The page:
July 19-August 9, 1996: Atlanta
For as much as there was to celebrate at the Atlanta Games—the attendance of all 197 invited nations, more than 10,300 athletes participating in 271 events, a memorable Opening Ceremony with President Bill Clinton giving the official opening and Muhammad Ali lighting the torch—the Games are marred by a terrorist attack at the Centennial Olympic Park. A pipe bomb in a backpack explodes, leaving two dead and 110 injured. Security guard Richard Jewell is first thought a hero, then considered a prime suspect and is eventually cleared. The actual bomber, Eric Rudolph, isn't captured until 2003. Sports added to the Games in 1996 include beach volleyball, women's soccer, mountain biking, lightweight rowing and softball. Pros are allowed to compete in cycling and soccer. The U.S. women are a dominating force, taking gold in basketball, soccer, softball and gymnastics. And in swimming, Amy Van Dyken wins four golds, a first for an American woman.
September 15-October 1, 2000: Sydney
With a return to Australia, 10,600-plus athletes from 199 teams compete in the 2000 Games. North and South Korea march under one flag and it’s the first time EPO detection and blood tests are used. American track star Marion Jones wins five medals in 2000, but loses them in 2007 after admitting to using performance-enhancing drugs. Newly added sports include taekwondo and the triathlon and women compete in weightlifting and the modern pentathlon for the first time. Perhaps the breakout star of the Olympics is a teenager: At age 17, Australian swimmer Ian Thorpe breaks his own world record to win the 400-meter freestyle. He also takes gold in two relays and wins two silvers.
August 13-29, 2004: Athens
A return to Athens, the birthplace of the Games, features 201 teams, a record number, in an Olympics that honors both the present and past. The marathon traces the 1896 route from Marathon to the Panathenaic Stadium. New sports include women's wrestling and new teams attending include Kiribati and Timor Leste. While several athletes face doping charges, American swimmer Michael Phelps sets a single-Olympics record with eight medals, including six gold. The U.S. softball team crushes the competition, outscoring all opponents 51-1 and the Argentinian men's soccer team gives up zero goals as it cruises to victory. In an upset, the U.S. men's basketball team is defeated by Argentina (led by NBA star Manu Ginobili), and has to settle for bronze. German kayaker Birgit Fischer becomes the first Olympian to win two medals in five different Games.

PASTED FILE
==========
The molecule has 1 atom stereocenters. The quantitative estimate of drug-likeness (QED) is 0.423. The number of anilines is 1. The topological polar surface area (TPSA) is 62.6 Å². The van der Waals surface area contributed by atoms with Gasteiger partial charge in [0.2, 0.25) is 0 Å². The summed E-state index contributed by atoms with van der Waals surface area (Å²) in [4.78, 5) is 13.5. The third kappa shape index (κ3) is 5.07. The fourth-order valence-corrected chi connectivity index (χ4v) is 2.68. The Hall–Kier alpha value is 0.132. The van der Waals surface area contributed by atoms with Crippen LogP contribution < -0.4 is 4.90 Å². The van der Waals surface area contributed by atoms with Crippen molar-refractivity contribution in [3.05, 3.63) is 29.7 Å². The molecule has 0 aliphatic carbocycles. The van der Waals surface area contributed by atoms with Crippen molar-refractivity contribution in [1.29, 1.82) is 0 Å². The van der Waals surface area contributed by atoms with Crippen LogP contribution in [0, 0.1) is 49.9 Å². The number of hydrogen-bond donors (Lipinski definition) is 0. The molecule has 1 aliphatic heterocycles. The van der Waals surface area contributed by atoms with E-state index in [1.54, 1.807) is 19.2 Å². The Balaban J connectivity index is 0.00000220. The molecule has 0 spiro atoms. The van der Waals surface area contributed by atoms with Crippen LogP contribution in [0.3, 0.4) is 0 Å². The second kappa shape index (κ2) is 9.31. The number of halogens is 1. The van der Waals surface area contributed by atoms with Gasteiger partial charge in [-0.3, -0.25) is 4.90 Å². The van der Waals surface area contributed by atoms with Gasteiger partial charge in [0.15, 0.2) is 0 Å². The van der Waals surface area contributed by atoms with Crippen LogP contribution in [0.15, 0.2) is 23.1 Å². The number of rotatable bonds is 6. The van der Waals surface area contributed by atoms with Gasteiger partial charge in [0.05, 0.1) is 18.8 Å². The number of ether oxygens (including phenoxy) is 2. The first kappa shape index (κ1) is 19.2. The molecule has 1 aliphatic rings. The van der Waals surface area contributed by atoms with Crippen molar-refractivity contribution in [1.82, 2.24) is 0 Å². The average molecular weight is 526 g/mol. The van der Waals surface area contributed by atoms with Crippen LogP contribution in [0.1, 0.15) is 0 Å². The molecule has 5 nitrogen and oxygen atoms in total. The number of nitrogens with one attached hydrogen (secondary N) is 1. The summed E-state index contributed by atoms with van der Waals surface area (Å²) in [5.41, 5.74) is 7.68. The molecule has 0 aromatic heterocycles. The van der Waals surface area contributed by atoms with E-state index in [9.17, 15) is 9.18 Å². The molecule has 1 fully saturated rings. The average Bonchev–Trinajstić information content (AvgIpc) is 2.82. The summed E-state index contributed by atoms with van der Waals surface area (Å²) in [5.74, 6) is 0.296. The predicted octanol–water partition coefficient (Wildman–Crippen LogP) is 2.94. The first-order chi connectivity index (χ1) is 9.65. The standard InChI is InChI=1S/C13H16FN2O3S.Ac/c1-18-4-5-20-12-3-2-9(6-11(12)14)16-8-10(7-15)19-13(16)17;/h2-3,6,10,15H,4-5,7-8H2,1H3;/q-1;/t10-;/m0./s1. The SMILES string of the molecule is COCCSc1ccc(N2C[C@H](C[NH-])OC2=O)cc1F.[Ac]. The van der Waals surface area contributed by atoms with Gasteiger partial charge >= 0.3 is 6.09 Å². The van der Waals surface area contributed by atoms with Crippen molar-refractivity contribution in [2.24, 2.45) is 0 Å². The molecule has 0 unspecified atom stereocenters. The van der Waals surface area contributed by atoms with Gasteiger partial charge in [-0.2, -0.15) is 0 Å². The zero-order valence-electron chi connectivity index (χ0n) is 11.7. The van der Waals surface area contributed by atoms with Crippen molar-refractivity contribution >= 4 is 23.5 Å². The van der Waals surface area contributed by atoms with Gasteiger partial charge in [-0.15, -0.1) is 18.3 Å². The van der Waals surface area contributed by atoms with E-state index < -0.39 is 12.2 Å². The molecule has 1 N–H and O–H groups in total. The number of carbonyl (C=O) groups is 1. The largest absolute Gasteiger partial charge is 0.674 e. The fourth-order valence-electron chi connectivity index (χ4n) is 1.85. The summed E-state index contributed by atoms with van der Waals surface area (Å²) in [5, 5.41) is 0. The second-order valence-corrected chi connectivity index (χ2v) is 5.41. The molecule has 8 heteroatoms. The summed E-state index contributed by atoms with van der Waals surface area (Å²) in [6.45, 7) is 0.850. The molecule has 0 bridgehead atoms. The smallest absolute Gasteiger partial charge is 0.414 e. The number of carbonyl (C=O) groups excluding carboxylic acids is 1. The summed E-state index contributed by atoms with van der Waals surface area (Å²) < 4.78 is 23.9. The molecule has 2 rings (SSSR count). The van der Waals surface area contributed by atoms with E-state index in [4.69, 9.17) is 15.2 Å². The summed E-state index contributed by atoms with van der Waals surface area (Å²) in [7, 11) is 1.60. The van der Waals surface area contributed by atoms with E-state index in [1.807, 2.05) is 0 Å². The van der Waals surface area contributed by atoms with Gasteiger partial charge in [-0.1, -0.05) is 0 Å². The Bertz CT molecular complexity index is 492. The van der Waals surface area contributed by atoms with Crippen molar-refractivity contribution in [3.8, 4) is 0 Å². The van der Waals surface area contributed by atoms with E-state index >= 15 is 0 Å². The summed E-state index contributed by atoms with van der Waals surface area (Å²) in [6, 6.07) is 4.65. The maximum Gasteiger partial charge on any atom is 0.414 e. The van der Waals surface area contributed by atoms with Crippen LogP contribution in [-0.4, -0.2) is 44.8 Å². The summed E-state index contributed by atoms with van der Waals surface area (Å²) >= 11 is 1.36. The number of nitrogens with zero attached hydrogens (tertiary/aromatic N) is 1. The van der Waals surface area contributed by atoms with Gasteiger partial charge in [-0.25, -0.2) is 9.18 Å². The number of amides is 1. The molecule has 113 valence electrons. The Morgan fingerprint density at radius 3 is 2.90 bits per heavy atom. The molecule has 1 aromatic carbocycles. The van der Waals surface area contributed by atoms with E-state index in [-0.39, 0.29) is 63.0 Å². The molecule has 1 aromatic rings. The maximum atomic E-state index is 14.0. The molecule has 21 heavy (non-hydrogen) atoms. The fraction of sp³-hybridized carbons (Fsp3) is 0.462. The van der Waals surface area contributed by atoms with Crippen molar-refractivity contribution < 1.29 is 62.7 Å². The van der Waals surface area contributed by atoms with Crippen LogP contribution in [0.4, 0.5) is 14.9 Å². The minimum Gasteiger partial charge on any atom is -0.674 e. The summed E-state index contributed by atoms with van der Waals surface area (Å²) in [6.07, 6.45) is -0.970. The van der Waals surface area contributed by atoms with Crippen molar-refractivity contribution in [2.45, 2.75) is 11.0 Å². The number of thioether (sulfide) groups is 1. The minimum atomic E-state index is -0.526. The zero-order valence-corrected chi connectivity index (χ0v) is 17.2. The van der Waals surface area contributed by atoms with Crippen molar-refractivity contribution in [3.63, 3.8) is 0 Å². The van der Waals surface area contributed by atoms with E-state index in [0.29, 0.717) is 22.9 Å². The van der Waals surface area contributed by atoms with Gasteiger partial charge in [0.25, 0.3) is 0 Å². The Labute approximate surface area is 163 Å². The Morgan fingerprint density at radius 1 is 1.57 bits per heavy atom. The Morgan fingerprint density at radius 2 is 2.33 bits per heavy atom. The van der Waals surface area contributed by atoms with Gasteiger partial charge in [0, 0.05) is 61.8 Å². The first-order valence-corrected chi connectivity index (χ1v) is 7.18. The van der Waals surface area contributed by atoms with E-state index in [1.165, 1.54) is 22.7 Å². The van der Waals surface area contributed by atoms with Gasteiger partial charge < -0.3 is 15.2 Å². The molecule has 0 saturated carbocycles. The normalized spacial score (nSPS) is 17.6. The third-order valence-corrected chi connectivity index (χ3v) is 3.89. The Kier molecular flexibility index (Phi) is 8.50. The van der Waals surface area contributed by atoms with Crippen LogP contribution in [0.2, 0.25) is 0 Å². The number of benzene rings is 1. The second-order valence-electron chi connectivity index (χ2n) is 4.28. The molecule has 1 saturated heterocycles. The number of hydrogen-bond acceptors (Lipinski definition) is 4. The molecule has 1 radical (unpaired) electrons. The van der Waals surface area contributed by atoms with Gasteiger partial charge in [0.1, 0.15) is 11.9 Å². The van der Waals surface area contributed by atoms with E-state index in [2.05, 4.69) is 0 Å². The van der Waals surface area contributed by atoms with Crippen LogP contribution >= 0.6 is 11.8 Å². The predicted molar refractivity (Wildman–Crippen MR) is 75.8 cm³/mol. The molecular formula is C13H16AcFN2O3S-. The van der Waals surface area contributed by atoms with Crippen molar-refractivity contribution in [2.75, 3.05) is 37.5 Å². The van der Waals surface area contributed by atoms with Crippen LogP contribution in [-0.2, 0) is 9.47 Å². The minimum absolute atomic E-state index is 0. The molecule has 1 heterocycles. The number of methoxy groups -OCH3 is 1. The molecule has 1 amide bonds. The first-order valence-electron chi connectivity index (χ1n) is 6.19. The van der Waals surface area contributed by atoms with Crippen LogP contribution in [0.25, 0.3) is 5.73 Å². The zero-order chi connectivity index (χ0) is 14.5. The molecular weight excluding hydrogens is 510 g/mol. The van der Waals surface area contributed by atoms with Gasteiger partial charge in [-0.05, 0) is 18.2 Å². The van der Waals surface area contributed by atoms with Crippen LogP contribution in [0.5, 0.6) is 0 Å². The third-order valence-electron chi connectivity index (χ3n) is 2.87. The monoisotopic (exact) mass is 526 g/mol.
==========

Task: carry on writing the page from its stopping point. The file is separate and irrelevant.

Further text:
August 8-24, 2008: Beijing
The Beijing Games, a first for China, sets a new bar for the Opening Ceremony, with a reported $10 million-plus price tag, 15,000 performers and spectacular special effects. More than 130 Olympic records and 40 world records are shattered, with events held in both state-of-the-art facilities and ancient areas. With a new record 204 teams competing, several nations, including Afghanistan, Mongolia, Togo and Panama win their first gold medals. BMX and the 10-kilometer swimming marathon are newly added and the biggest standouts of the Games are American swimmer Michael Phelps, who wins a whopping eight gold medals, and Jamaican sprinter Usain Bolt, who wins three golds in the 100- and 200-meters and the 4X100 relay.